Now we discuss deciduous trees. In northern temperate zones there are many species of deciduous trees and they grow over a wide range of climatic and soil regimes. They cannot grow beyond the tree line (tundra) as some conifers may.

It is obvious that our maples, beeches, oaks and birches will grow into large trees and live for many years. These are climax species that represent the final forest crop and will stay on that site for many hundreds of years if not disturbed. This was the dilemma of the first white settlers who came to southern Ontario (Upper Canada) to clear the land for agriculture. These hardwood trees were too large for removal and the wood was too hard to work into lumber. The forest was their enemy as they only had primitive tools and strong backs. Today many landowners still declare that trees are growing in the wrong place.

Deciduous trees have a tap root that goes deep into the soil to anchor the weight of the crown of the tree. The crown is wide spreading (decurrent) and provides shade to a broad area of land. This shade is considered to be helpful or harmful at the whim of each landowner in close proximity. In urban settings the tree is often in the wrong place.

We know that hardwood trees grow over a wide range in the Great Lakes/ St. Lawrence Region and some species into the Boreal Forest Region. Deciduous trees transpire amazing volumes of water through their broad leaves during the growing season but the leaves cannot adapt to winter weather. Trees cannot keep their leaves intact in freezing temperatures and have an amazing system for self protection. Starting in the third week of August an abscission layer starts to form at the attachment point of the leaf petiole and as photoperiod gets shorter this corky layer thickens to close off all nutrients to the leaf. The leaf is dying in early September and then we see the vivid leaf colors of late September and leaf drop starts into October. All of this is brought on by shortening days of the fall.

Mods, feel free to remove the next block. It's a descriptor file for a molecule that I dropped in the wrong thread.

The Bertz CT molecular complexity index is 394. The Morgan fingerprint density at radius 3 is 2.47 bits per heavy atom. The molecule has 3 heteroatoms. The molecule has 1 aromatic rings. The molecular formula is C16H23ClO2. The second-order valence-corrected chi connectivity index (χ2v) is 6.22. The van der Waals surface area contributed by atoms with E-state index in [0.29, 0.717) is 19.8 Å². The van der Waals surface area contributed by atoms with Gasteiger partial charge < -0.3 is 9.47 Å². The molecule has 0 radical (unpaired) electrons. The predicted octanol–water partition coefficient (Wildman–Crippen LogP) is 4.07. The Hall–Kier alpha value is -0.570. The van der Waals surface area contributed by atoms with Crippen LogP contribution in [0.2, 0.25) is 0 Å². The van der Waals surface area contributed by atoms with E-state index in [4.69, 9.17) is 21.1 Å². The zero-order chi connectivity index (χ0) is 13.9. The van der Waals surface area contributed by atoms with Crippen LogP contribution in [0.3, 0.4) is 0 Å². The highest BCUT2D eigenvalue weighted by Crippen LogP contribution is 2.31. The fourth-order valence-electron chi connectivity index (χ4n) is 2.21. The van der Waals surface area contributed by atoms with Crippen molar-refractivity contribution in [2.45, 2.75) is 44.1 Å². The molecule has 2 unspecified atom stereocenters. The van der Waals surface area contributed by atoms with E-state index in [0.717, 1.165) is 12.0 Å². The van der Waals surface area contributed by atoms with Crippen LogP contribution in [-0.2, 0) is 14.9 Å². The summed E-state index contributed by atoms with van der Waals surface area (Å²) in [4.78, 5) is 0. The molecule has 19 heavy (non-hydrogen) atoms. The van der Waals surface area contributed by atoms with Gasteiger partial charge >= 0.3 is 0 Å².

Your favorite tree will be dormant most of the winter months as colder weather brings on deeper dormancy for self protection. Your tree may start to wake up in March just as the maples do for the maple syrup season. As in conifers these trees have both primary and secondary growth and develop strong heavy structures, used for valuable lumber today. You cannot confuse a native tree as they have a growing schedule developed since the last ice age.

Humanity does many obscene things to trees in urban settings. We plant them next to concrete and asphalt roadways usually in left over soils. We staple wire fences and signs to their stems and often cut off any branches intruding from our neighbour’s tree onto our property.

Yes, we should give our favourite tree a name, talk to it in a friendly way and when we are feeling down give our friend a hug. It may be having a bad day as well.

  • By Carl Kimmett